Rich v. Buss

A prisoner’s choice: Faith or food

What if you had to choose between practicing your faith and receiving adequate nutrition? That choice confronted Bruce Rich, an Orthodox Jewish prisoner. The reason? Mr. Rich is a Florida inmate, and Florida was one of the last remaining states in the country to deny kosher diets to Jewish prisoners.

Mr. Rich has kept kosher his entire adult life. In prison, he observes the Sabbath and is seen as a rabbi to other Jewish prisoners, teaching the Torah and serving as cantor during religious services. Mr. Rich believes that keeping a kosher diet is not a voluntary endeavor, but a fundamental tenet of his faith. Because he was denied a kosher diet, on two different occasions Mr. Rich was forced to go without regular meals for over a month. Mr. Rich sued in 2010 in federal district court, which ruled against him in 2012.

Becket defends religious liberty behind bars

In 2012, Becket filed an appeal on behalf of Mr. Rich, arguing that denial of a kosher diet violates the Religious Land Use and Institutionalized Persons Act (RLUIPA)—a landmark civil rights law designed to protect religious freedom in prison. Congress enacted RLUIPA unanimously in 2000, finding that, “[w]hether from indifference, ignorance, bigotry, or lack of resources, some institutions restrict religious liberty in egregious and unnecessary ways.”

In response to Mr. Rich’s lawsuit, Florida claimed that denying a kosher diet was necessary to control costs and maintain security. But at the time, 35 other states and the federal government already provided kosher diets without problems of cost or security. And from 2004 to 2007, Florida itself provided a Jewish dietary program that cost only a fraction of one percent of its annual food budget and did not result in any security problems.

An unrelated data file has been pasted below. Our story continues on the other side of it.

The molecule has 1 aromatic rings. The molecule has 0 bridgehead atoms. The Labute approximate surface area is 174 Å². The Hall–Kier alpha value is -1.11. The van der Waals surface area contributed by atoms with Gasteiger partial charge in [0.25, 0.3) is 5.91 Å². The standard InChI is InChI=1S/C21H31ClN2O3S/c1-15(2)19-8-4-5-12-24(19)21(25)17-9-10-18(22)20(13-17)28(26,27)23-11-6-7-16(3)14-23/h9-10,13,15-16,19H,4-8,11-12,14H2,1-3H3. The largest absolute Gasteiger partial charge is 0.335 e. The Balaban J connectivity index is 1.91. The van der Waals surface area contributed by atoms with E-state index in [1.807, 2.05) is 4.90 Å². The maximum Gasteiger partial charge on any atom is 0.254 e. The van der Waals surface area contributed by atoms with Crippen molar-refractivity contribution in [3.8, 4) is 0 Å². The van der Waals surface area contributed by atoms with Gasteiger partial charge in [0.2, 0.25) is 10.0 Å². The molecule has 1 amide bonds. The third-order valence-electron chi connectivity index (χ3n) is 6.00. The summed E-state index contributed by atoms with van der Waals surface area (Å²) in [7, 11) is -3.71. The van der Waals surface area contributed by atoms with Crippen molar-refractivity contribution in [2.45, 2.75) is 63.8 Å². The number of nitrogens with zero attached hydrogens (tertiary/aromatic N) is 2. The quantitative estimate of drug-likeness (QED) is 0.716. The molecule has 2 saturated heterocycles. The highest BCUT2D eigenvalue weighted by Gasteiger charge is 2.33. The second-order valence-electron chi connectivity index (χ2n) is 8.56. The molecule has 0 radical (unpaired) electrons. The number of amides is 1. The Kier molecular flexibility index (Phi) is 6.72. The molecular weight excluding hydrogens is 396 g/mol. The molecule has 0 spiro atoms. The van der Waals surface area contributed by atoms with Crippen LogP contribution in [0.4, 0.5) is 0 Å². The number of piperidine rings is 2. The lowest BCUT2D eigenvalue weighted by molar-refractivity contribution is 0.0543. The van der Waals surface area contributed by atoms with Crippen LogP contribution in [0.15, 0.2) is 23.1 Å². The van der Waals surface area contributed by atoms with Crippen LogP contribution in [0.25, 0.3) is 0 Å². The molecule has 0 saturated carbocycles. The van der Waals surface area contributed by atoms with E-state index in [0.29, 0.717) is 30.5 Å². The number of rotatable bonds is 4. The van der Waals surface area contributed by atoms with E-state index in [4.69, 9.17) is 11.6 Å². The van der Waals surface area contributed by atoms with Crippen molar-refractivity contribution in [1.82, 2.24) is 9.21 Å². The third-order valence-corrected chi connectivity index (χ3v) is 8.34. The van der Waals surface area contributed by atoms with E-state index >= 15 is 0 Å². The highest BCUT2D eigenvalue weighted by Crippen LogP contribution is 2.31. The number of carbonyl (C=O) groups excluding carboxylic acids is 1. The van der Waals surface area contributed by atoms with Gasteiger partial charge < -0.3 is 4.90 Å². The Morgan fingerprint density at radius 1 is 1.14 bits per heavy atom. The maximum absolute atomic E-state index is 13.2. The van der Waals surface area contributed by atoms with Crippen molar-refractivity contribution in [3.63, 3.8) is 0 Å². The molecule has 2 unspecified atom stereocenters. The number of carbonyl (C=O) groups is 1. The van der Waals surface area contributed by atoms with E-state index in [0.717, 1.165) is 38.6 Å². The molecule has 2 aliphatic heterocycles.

Unanimous victory for Jewish inmates

In May 2013, the Eleventh Circuit Court of Appeals ruled unanimously in Mr. Rich’s favor, finding that “the evidence submitted by [Florida] … is insubstantial.” The court said that Florida made only “meager efforts to explain why Florida’s prisons are so different from the penal institutions that now provide kosher meals.” It then sent the case back to the district court.

Shortly after, a district court in a separate case, relying on the Eleventh Circuit’s decision, ordered Florida to begin providing a kosher diet to all observant Jewish inmates, including Mr. Rich, no later than July 1, 2014. In response to this victory, Mr. Rich voluntarily withdrew his lawsuit.

In addition to winning Mr. Rich’s appeal at the Eleventh Circuit, Becket has won previous kosher diet cases against Florida, Georgia, and Texas, and assisted in a similar victory against Indiana. In fact, Becket has never lost a kosher diet case against a prison system.

Importance to religious liberty:

  • Individual freedom: Individual religious freedom encompasses more than just thought or contemplation—it involves action. Individuals must be free to follow their religious convictions into practice, including when they are incarcerated.
  • RLUIPA: Like the Religious Freedom Restoration Act (RFRA), the Religious Land Use and Institutionalized Persons Act (RLUIPA) was passed with bipartisan support. RLUIPA ensures religious liberty in two areas where it is most vulnerable: land use and prisons.

Atheists of Florida v. City of Lakeland

The Atheists of Florida hauled the City of Lakeland into court for opening their meetings with Christian prayer – a practice that dated back more than 60 years. After the city commission opened the invocation to all faiths, the district court ruled that the legislative prayer practice was permissible. The Atheists of Florida then appealed the case to the Eleventh Circuit Court of Appeals, where they argued that some prayers contained language that was “too” Christian.

The city’s formal policy was elaborately developed to ensure that all faiths have an opportunity to participate and no favorites were picked. In fact, the city developed an exhaustive list of congregations in the county to invite to give the invocation. They created a list of more than 600 diverse religious organizations, spending approximately $1,500 a year to ensure that the net was cast as wide as possible.

Nevertheless, the Atheists still wanted all “sectarian” references stripped from the prayers. In other words, don’t say “Jesus.”

But Supreme Court precedent is clear that legislative prayer – which traces its roots to the Continental Congress in 1774 – is constitutional as long as the prayer is not used to proselytize, advance one faith, or disparage another. So, groups that want to put an end to this American tradition are trying a new tactic. They’re saying that legislative prayer is okay as long as it is stripped of any specific religious references.